Corona del Mar Today: Newport mayor reads to kids

Newport Beach Mayor Nancy Gardner read to a group of about 20 toddlers, preschoolers and babies Wednesday morning at the Corona del Mar library branch as part of a celebration of National Library Week.

She discussed favorite animals and the importance of wearing rain boots before jumping in mud puddles with the children, who called out answers and appeared entirely engaged in the conversation.

Gardner then read three books, including "Homer the Library Cat" and sang several songs with the children, including the ABC song and the Hokey Pokey.

The mayor traditionally reads during National Library Week at the Central Library, but Gardner is a Corona del Mar resident who has been credited for saving the branch from closure and opted to return to the branch on Marigold Avenue this year.

"What's not to love about reading stories," Gardner said after the half-hour story time event. "I really enjoy the interaction with the children, watching them laugh, sing and enjoy the stories."

National Library Week takes place every April to honor the contributions of our nation's libraries, to promote library use, library officials said.


BID offers financial help for traffic study

The Corona del Mar Business Improvement District is willing to help pay for a traffic study of the impact of moving the squeeze lane at East Coast Highway and MacArthur Boulevard, and the group's chairman this week urged the City Council to allow that study to go forward quickly.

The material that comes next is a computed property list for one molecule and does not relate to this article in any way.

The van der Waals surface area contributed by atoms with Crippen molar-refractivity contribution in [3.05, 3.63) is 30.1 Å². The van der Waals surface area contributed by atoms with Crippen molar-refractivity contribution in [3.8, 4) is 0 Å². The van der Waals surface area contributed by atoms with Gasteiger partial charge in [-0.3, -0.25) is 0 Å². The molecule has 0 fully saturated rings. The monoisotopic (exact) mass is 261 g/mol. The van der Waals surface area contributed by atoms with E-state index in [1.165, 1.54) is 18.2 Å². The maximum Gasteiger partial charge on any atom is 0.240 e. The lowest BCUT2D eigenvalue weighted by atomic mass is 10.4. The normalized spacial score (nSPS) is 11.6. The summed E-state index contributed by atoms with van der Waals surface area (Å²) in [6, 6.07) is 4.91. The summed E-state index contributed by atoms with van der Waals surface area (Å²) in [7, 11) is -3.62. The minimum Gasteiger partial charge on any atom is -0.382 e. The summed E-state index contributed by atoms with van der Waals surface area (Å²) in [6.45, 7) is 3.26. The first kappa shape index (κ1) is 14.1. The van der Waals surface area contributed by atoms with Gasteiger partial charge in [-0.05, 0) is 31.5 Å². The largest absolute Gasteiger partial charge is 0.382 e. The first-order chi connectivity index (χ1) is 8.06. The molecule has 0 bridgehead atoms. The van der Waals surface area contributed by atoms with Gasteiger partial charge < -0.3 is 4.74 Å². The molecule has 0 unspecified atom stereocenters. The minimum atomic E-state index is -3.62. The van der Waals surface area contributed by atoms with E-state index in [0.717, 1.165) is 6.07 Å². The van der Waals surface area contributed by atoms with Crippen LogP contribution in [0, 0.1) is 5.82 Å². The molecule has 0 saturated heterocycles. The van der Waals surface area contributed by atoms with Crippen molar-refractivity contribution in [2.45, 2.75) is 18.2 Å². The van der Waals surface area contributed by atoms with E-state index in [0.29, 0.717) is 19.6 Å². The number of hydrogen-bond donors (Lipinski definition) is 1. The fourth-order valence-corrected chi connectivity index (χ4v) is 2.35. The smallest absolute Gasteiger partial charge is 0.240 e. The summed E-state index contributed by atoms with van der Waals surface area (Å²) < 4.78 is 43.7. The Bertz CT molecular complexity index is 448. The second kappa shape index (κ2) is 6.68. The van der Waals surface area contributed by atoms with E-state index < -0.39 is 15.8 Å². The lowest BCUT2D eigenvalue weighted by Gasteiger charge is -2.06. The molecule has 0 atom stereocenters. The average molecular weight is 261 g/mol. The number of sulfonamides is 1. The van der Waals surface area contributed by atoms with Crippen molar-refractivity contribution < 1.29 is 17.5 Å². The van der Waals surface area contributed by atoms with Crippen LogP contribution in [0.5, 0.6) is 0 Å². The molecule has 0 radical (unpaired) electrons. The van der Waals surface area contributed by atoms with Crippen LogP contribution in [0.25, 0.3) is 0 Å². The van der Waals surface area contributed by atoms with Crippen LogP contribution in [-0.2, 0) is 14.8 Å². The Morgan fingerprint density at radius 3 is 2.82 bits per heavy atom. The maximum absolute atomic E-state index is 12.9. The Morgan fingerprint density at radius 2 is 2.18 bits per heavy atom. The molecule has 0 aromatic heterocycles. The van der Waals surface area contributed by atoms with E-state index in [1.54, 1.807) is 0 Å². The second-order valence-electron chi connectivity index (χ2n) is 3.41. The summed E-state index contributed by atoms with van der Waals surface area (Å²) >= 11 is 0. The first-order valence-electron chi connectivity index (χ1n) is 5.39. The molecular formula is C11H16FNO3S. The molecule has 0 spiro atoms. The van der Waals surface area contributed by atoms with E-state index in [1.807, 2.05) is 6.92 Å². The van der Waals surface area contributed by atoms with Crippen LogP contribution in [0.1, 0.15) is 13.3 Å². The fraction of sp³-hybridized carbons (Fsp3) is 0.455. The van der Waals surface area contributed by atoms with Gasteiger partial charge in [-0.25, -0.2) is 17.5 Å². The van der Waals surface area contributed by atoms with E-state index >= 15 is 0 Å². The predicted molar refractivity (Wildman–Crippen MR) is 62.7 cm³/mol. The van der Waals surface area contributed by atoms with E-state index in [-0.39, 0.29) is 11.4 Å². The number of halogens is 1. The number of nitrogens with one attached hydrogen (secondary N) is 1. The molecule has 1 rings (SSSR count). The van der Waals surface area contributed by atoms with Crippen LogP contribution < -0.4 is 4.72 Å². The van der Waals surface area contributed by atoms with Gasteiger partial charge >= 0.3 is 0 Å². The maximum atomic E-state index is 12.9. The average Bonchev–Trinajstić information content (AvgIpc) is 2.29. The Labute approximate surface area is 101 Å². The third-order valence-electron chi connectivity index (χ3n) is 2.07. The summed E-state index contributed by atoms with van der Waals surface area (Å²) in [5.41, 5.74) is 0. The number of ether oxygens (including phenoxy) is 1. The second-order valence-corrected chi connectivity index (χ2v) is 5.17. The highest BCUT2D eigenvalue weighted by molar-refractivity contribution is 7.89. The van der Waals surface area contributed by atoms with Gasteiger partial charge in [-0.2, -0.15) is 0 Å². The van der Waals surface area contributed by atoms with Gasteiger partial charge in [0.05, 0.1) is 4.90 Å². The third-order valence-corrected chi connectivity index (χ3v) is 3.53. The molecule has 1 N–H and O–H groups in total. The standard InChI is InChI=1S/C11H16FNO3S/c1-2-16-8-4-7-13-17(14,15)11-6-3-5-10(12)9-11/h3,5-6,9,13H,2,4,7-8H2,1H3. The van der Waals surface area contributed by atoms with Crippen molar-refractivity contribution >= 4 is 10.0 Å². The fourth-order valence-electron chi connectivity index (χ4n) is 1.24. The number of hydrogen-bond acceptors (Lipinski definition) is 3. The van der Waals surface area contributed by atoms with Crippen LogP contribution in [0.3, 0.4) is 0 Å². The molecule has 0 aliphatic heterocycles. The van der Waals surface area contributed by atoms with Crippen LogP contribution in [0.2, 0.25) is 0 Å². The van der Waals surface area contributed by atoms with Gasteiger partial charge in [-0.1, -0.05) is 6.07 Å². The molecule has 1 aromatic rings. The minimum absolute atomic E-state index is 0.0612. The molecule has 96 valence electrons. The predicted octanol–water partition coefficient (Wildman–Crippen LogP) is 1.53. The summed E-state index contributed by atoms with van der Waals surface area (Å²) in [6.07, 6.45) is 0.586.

"We'd like to expedite it and not wait until July or August," said BID Chairman Bernie Svalstad, who has been involved in the entryway beautification plans since they began in the late 1990s. "The BID is willing to participate financially on that. Maybe that channelization will or will not work, but it's important to know. That's pretty important."

The entryway plan would remove a third lane, converting the extra space to expanded sidewalks and landscape upgrades. The council agreed in February to consider the entryway project for its next fiscal budget, but those discussions won't take place for a month or two.